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    Demons? Are we talking real life right now or about some novel or video game?

  3. #13
    Male johnnyyukon's Avatar
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    In the 17th century grimoire, The Lesser Key of Solomon, there are 72 demons and instructions to summon them.

    They are not all evil and most can aid the conjurer. But you must show respect and also contain them as they are tricksters and will not do good without proper protocol and casting containment techniques, often drawing a triangle around their sigils.

    One example, and also a personal favorite:

    Naberius

    The demon Naberius was first mentioned by Johann Weyer in 1583. He is supposedly the most valiant Marquis of Hell, and has nineteen legions of demons under his command. He makes men cunning in all arts, but especially in rhetoric, speaking with a hoarse voice. He also restores lost dignities and honors, although to Johann Weyer he procures the loss of them.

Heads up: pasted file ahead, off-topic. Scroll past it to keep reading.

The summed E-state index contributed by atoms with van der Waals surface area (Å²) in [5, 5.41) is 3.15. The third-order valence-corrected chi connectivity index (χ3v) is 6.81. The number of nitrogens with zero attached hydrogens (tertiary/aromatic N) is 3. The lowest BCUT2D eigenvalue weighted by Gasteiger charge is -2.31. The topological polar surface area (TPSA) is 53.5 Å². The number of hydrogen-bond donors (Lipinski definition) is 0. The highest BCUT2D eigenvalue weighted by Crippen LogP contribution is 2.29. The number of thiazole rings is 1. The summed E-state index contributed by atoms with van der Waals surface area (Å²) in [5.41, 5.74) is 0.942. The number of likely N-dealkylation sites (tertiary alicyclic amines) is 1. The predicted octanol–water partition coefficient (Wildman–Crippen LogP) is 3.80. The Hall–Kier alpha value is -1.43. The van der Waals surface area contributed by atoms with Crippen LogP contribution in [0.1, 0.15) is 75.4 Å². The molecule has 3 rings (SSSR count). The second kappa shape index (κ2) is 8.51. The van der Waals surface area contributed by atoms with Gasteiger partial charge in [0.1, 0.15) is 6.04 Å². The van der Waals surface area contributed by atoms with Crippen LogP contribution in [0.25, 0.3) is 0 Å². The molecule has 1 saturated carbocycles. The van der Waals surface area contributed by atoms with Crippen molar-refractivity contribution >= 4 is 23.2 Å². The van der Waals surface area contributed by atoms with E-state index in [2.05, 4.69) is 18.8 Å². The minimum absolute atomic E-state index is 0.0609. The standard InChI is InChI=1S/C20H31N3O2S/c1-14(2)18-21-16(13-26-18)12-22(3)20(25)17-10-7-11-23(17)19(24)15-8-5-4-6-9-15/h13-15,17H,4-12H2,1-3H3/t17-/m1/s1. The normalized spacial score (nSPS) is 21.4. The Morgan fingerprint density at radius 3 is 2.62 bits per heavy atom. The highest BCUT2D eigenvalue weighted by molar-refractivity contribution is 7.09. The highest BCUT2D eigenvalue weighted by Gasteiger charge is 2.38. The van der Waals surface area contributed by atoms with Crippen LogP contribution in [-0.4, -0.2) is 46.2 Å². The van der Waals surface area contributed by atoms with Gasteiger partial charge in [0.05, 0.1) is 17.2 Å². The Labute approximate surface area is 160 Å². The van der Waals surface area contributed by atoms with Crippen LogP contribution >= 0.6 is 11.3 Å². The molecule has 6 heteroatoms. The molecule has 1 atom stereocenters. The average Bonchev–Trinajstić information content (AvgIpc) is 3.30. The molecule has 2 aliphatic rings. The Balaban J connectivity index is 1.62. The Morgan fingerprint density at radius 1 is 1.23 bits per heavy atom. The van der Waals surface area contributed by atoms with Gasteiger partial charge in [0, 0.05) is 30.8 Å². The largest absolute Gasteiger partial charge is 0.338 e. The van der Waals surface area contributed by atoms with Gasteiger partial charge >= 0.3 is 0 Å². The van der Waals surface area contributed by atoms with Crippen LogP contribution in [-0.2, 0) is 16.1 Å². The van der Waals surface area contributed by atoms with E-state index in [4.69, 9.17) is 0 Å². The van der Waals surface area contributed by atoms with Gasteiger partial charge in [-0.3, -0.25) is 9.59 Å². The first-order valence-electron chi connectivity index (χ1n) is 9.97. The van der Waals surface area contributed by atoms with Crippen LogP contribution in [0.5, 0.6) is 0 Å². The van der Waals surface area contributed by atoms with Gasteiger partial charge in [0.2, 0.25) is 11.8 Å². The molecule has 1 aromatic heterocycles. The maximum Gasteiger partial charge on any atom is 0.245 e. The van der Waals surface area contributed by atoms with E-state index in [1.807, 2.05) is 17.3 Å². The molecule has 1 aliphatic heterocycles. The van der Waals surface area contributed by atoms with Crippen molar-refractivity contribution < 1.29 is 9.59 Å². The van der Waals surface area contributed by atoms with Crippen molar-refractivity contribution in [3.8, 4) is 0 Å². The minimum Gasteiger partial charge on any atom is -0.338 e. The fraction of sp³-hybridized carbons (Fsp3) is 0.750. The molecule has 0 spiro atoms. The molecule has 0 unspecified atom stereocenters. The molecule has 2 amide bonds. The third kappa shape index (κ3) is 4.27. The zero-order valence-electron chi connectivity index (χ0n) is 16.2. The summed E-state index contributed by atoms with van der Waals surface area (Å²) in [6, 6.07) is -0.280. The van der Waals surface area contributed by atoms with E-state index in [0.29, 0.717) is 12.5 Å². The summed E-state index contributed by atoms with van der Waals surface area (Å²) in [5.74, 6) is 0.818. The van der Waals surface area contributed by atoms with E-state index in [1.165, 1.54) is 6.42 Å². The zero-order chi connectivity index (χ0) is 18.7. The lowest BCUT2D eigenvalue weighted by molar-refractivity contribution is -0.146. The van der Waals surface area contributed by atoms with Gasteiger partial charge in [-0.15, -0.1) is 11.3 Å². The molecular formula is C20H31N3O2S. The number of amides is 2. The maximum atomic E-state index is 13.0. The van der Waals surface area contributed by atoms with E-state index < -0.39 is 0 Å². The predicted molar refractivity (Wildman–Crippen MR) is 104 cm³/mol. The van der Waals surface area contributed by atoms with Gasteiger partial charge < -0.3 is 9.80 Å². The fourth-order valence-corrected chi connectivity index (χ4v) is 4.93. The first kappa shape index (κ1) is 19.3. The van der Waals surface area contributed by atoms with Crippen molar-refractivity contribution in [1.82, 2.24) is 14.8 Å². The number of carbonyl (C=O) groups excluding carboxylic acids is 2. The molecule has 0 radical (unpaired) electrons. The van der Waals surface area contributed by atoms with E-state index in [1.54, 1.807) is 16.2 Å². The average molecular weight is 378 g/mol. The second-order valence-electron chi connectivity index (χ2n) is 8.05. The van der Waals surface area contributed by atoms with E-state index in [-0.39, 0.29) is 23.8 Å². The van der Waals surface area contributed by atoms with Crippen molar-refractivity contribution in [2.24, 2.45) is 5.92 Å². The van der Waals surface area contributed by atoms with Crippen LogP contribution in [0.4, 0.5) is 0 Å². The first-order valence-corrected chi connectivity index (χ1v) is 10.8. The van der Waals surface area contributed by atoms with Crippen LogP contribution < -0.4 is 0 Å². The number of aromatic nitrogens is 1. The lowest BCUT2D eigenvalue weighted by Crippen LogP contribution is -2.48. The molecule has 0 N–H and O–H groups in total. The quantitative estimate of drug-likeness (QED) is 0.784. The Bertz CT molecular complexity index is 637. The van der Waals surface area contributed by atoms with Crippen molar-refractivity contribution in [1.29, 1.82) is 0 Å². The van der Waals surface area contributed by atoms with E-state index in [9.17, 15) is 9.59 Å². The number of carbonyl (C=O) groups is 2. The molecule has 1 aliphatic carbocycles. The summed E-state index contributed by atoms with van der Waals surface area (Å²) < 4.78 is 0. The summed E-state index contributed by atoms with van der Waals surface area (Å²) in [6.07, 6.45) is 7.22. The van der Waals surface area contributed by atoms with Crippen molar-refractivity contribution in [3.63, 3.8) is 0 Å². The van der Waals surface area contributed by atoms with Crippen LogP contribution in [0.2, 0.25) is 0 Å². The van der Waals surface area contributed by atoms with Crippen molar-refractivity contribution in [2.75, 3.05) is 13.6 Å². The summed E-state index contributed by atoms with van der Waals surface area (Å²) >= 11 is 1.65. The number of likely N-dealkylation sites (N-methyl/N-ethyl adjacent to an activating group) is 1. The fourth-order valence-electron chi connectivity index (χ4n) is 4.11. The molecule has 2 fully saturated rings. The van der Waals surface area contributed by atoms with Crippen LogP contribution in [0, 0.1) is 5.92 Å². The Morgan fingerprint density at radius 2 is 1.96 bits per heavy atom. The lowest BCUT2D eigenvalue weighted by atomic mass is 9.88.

Naberius appears as a three-headed dog or a raven. He has a raucous voice but presents himself as eloquent and amiable. He teaches the art of gracious living. He is depicted as a crow or a black crane.

    Concerning his name, it is unclear if there is an association with the Greek Cerberus. It is said that in 1583, Johann Weyer considers both of them to be the same demon. He claimed:
    "Naberius [Naberus], alias Cerberus, is a valiant marquesse, shewing himselfe in the forme of a crowe, when he speaketh with a hoarse voice: he maketh a man amiable and cunning in all arts, and speciallie in rhetorike, he procureth the losse of prelacies and dignities: nineteene legions heare (and obeie) him."








    On the other hand, Demons like Belial ain't nuthin' to fuck wit: